Almost a third (31.4%) of female business travelers have encountered sexual harassment while traveling. Handbag theft is the second most frequent incident, followed by drink spiking and sexual assault. Furthermore, 79.2% of female business travelers claim they are under-prepared to deal with the incidents they encounter. These are just two of the findings from a new report looking at female business travelers' needs, the degree to which these needs are met and whether gender should play any part in corporate travel management.

The Women in Business Travel Report was commissioned by Maiden-Voyage, a WEConnect International certified women-owned business and Travel Intelligence Network.

Research carried out for the Women in Business Travel Report also revealed that:

  • 77% of female business travelers say their company’s travel programs should take account of their specific gender needs.
  • 70.02% say travel providers need to try harder to address those needs.
  • 73.4% say their experiences of travel providers affects their policy compliance.
  • 75.3% say their companies should prioritize suppliers who pay special attention to the needs of female travelers.

Those surveyed came come from a wide variety of industry sectors including professional services, healthcare, technology, retail, education and government. Just under half of the 200+ respondents spend four nights or more per month away from their UK homes on business.

The research, among female company managers, directors, CEOs and owners, was supported by leading travel brands Avis Budget, CTI, International SOS, Priority Pass & Virgin Trains.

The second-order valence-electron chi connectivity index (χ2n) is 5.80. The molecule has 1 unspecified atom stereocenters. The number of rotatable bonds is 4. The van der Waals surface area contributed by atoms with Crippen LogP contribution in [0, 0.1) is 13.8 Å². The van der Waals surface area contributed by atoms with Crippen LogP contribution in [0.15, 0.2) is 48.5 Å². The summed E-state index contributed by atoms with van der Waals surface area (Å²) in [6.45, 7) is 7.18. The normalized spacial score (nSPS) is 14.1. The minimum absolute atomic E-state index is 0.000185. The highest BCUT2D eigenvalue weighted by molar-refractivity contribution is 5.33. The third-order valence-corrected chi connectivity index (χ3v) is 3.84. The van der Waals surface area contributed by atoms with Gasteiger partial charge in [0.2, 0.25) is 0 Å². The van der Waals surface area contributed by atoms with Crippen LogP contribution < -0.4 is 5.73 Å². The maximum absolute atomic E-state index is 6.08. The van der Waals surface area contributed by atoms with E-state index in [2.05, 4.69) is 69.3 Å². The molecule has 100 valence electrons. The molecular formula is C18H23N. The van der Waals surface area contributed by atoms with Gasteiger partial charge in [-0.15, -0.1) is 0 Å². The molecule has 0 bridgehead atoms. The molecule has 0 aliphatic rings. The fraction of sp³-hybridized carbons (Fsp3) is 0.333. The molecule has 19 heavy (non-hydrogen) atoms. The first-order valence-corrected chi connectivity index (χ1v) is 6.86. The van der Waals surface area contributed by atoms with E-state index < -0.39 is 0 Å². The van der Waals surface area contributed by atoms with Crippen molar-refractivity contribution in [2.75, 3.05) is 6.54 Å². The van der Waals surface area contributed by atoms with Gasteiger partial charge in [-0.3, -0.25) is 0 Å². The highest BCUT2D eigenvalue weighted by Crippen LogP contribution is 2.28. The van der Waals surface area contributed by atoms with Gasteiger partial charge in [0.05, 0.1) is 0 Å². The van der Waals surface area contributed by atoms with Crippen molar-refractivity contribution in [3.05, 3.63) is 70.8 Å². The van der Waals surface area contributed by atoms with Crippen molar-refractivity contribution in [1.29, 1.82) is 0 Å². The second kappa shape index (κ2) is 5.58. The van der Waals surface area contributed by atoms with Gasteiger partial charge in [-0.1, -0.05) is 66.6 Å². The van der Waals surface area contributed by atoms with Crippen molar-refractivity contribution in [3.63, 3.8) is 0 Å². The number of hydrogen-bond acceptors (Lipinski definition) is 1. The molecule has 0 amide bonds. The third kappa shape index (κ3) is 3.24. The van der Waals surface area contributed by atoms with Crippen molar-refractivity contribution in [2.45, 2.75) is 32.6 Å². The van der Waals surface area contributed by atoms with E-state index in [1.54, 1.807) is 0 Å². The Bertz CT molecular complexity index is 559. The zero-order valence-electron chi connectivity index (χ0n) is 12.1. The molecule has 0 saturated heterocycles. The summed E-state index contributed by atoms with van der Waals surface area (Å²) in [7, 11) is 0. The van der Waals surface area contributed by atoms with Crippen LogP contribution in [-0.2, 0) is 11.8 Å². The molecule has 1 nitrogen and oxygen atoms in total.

Today, 47% of women who travel, travel on business and 80% of travel spend is managed by women. Women are the fastest growing segment of business travellers. Duty of Care legislation has demanded that employers take a more personal approach to business travel, and travel suppliers have reacted similarly.

Carolyn Pearson, Founder & CEO of says: "We live in a risk-filled world where corporates must remain ever-mindful of their duty of care to travelling employees. More women are in senior corporate positions, and more are travelling on business too, often alone. Travel management has changed too. Personalizing the traveler experience is essential to maintain the policy compliance that drives maximum value from corporates’ travel spend, so travel managers are engaging with a more diverse range of stakeholders than ever before in a bid to create travel programs that meet the personal needs of every business traveler. But, as our report shows, there is still much work to be done."